The procurement of new or upgraded warehousing or depot facilities can involve huge expenditure and tight deadlines, so getting it right is essential.
Delivering a successful project on time, on budget and to the right specification is all about pre-project preparation, and this is the same for choosing the contract. It may seem obvious, but the type of contract must reflect the type of works, yet this is where it usually goes wrong.
Consider the actual warehouse. What the manager wants is not a building, but a working facility. The days when depots were just large sheds are over: the hearts of warehouses now are the computerised mechanical systems, so this, rather than the building around them, should be the starting point for the procurement. The building is just a weatherproof envelope to protect the systems, and the procurement of it should be subsidiary to the equipment.
Start with the contract for the equipment. Obviously it’s not as simple as ordering office supplies. You need terms that cover issues such as specification, commissioning and performance – as well as all the usual ones like payment and delivery.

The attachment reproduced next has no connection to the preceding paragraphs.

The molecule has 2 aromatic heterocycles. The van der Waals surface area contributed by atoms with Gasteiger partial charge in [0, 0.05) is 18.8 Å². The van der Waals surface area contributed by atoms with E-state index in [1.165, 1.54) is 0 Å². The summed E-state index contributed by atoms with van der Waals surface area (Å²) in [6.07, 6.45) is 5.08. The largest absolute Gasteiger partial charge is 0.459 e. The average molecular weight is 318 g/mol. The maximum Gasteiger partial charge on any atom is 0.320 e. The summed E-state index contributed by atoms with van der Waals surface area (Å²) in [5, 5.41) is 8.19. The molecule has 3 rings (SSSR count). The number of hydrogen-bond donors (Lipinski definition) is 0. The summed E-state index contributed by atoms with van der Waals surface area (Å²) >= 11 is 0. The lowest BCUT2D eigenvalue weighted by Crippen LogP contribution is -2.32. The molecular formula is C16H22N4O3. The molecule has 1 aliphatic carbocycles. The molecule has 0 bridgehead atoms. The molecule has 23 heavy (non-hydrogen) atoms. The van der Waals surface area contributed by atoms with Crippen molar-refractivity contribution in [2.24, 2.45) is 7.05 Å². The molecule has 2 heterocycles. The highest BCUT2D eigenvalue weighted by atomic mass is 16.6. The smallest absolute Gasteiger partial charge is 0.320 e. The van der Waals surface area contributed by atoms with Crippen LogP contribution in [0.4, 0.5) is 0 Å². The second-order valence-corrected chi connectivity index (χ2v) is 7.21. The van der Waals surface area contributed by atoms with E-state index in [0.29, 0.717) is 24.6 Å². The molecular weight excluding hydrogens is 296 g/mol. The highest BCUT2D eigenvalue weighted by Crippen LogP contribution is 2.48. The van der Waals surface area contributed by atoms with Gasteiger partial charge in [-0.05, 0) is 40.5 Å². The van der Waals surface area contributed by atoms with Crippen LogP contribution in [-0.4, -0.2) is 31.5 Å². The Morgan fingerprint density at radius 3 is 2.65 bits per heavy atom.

The best starting point would be one of the model forms for the purchase of mechanical and electrical equipment, for example those published by the Institutions of Mechanical and Electrical Engineers.
If you start with one of these contracts, you can put in the specification of the equipment, the timescales, your performance requirements and agreed costs.
Then procure the actual building through a sub-contract. Construction in the UK has laws and industry practices that apply to no other sector, making the procurement of buildings a risky business.
If it’s the responsibility of the M E contractor through a suitable sub-contract, it will work better: the builder will have to work around the M E requirements, and the M E contractor will be able to control delivering the building on schedule.
copy; D Rolfe 2009